On her way, a stranger nearly twice her age approached her in a dark SUV, asked her for her age and told her she looked too good to be 16.
He followed her to Robin Street and Sheridan Avenue, said he had a gun, tried to force her into his car — and punched her in the face before she escaped.
On Wednesday, the child-sized witness, now 17, told her chilling experience to an Albany County jury just feet away from 33-year-old Harry Bonilla of Guilderland, the man she said tried to abduct her on the night of Dec. 4, 2018.
The teenager, walking home from a night class because she did not have her bus pass, said Bonilla groped her buttocks at one point.
She had been on the phone as she walked, she said.
“He said, ‘Put your phone away. I’ve got a gun. I’ll blow your brains out,’” the teenager testified. When she obliged, she said Bonilla demanded, “Now give me your hand.”
As she fought Bonilla’s advances, he said, “Stop making a scene, bitch!” she testified.
Bonilla, a Level 3 or highest risk sex offender, is on trial before acting Supreme Court Justice Roger McDonough charged with attempted second-degree kidnapping and first-degree sex abuse, both felonies, and third-degree assault, a misdemeanor.
Bonilla has a 2008 conviction for second-degree kidnapping for abducting a 15-year-old girl and another conviction in 2015 for course of sexual conduct against a 13-year-old girl.
On Wednesday, the 17-year-old girl described the sequence of events on Dec. 4, 2018 as follows:
At 7:15 p.m., she left her night class at Abrookin Career and Technical school. She walked home along Central Avenue by North Lake Avenue when Bonilla — who she did not know — showed up in his SUV. He said she looked good . He asked her for her age. She said 16, prompting Bonilla to say she looked “too good” to be 16. She said, “I am.”
Bonilla said he wanted to speak to her. She said it was too cold to talk. She walked away, toward her home, her headphones on. She phoned some friends just to be safe.
At the corner of Robin and Sheridan, Bonilla suddenly appeared again.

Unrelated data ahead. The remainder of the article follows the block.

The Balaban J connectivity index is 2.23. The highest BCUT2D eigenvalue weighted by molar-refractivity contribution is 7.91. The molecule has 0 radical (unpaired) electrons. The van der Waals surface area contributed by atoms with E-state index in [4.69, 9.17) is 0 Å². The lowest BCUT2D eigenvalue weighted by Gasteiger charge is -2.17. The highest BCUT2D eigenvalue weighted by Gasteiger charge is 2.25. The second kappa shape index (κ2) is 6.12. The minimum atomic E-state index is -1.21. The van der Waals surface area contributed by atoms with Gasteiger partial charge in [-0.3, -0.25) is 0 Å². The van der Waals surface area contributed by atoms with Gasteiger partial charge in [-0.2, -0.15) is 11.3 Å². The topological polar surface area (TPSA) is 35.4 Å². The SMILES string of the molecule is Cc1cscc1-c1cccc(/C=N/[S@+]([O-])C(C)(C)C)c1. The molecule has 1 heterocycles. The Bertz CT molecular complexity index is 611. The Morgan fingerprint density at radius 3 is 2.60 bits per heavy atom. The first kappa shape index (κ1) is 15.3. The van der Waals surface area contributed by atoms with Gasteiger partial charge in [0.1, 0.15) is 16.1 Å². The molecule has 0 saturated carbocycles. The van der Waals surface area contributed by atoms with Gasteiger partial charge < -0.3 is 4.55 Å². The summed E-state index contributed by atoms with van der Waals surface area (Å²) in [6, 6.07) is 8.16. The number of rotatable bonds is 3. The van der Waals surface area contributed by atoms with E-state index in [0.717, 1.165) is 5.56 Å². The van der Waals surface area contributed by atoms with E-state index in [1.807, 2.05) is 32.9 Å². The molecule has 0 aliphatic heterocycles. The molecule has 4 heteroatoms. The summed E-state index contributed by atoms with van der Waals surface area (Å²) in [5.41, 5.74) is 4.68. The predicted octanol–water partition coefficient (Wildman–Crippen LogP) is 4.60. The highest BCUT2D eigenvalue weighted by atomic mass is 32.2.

“I asked him — how did he find me?” she testified. Bonilla said he lived nearby. He wanted to talk to her.
Bonilla walked up, groped her buttocks and said, “That felt nice.” She told him, “Stop — that’s sexual harassment.”
That’s when Bonilla told her he was armed and he would shoot her.
“He grabbed my wrist and (was) pulling me toward his car. I started dropping my weight (to the ground),” she testified. “I said, ‘I have a family to get back to. He didn’t care.”
She dropped to the ground to get away. When she stood up, Bonilla punched her in the mouth. She ran away toward Sheridan Preparatory Academy. There, she hid behind a slide. She called her mother who told her to contact police.
When her mother arrived, “I ran to her in tears,” she testified.
She picked out Bonilla from photos shown to her by police.
“I just wanted to get home. l wasn’t really thinking of anything at the time,” she told Assistant District Attorney Jennifer McCanney.
“When he told me he was going to blow my brains out, that’s what scared me the most,” the witness testified.
On cross-examination, Assistant Public Defender Beau Melita reminded the witness she did not initially tell police that Bonilla told her she looked “too good” to be 16.
“He definitely said it though,” she responded.
Melita played a portion of surveillance video in an effort to show that the witness walked willingly with Bonilla. McCanney, in turn, showed the same video to make the opposite case.
Earlier, Bonilla’s former parole officer, Stephanie Chestfield, testified that Bonilla admitted to her that he hit the girl when she visited him following his arrest in the Albany County jail.
Bonilla told her that he was upset about the way the news media was portraying his case. The parole officer testified that Bonilla told her that on the night of the incident, he was headed to a store when he spotted his future accuser.
Chestfield said Bonilla admitted he spoke to the teenager and claimed it “seemed as if the female was interested” in him.
Bonilla told her he walked with the accuser, held her hand, touched her buttocks and touched her hair — the last part prompting her to spit in his face.
As a result, he told the parole officer, he “popped” her, Chestfield testified. She said Bonilla denied trying to abduct the girl.
The trial continues Thursday when closing arguments could be delivered. The jury would then begin deliberations.